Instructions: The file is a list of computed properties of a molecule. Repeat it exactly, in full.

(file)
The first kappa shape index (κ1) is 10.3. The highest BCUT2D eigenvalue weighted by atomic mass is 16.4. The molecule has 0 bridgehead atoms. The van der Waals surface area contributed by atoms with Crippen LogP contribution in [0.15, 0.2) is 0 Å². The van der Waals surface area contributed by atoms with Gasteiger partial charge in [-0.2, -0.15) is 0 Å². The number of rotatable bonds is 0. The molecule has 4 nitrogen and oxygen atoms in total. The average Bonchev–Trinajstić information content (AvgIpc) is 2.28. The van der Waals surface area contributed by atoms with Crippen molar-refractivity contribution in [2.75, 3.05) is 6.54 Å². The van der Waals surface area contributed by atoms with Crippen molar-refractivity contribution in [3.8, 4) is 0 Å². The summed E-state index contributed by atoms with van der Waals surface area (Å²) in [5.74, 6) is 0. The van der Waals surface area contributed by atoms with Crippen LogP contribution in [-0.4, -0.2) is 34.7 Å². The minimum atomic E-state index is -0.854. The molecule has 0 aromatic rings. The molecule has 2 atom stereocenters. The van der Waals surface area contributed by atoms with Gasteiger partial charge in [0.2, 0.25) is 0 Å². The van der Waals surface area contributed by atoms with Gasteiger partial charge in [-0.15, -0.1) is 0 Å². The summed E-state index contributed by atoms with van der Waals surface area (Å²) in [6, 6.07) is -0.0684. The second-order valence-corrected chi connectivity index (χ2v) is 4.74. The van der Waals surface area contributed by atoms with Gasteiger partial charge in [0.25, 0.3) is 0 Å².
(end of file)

The first kappa shape index (κ1) is 10.3. The highest BCUT2D eigenvalue weighted by atomic mass is 16.4. The molecule has 0 bridgehead atoms. The van der Waals surface area contributed by atoms with Crippen LogP contribution in [0.15, 0.2) is 0 Å². The van der Waals surface area contributed by atoms with Gasteiger partial charge in [-0.2, -0.15) is 0 Å². The number of rotatable bonds is 0. The molecule has 4 nitrogen and oxygen atoms in total. The average Bonchev–Trinajstić information content (AvgIpc) is 2.28. The van der Waals surface area contributed by atoms with Crippen molar-refractivity contribution in [2.75, 3.05) is 6.54 Å². The van der Waals surface area contributed by atoms with Crippen molar-refractivity contribution in [3.8, 4) is 0 Å². The summed E-state index contributed by atoms with van der Waals surface area (Å²) in [5.74, 6) is 0. The van der Waals surface area contributed by atoms with Crippen LogP contribution in [-0.4, -0.2) is 34.7 Å². The minimum atomic E-state index is -0.854. The molecule has 0 aromatic rings. The molecule has 2 atom stereocenters. The van der Waals surface area contributed by atoms with Gasteiger partial charge in [0.2, 0.25) is 0 Å². The van der Waals surface area contributed by atoms with Gasteiger partial charge in [-0.15, -0.1) is 0 Å². The summed E-state index contributed by atoms with van der Waals surface area (Å²) in [6, 6.07) is -0.0684. The second-order valence-corrected chi connectivity index (χ2v) is 4.74. The van der Waals surface area contributed by atoms with Gasteiger partial charge in [0.25, 0.3) is 0 Å².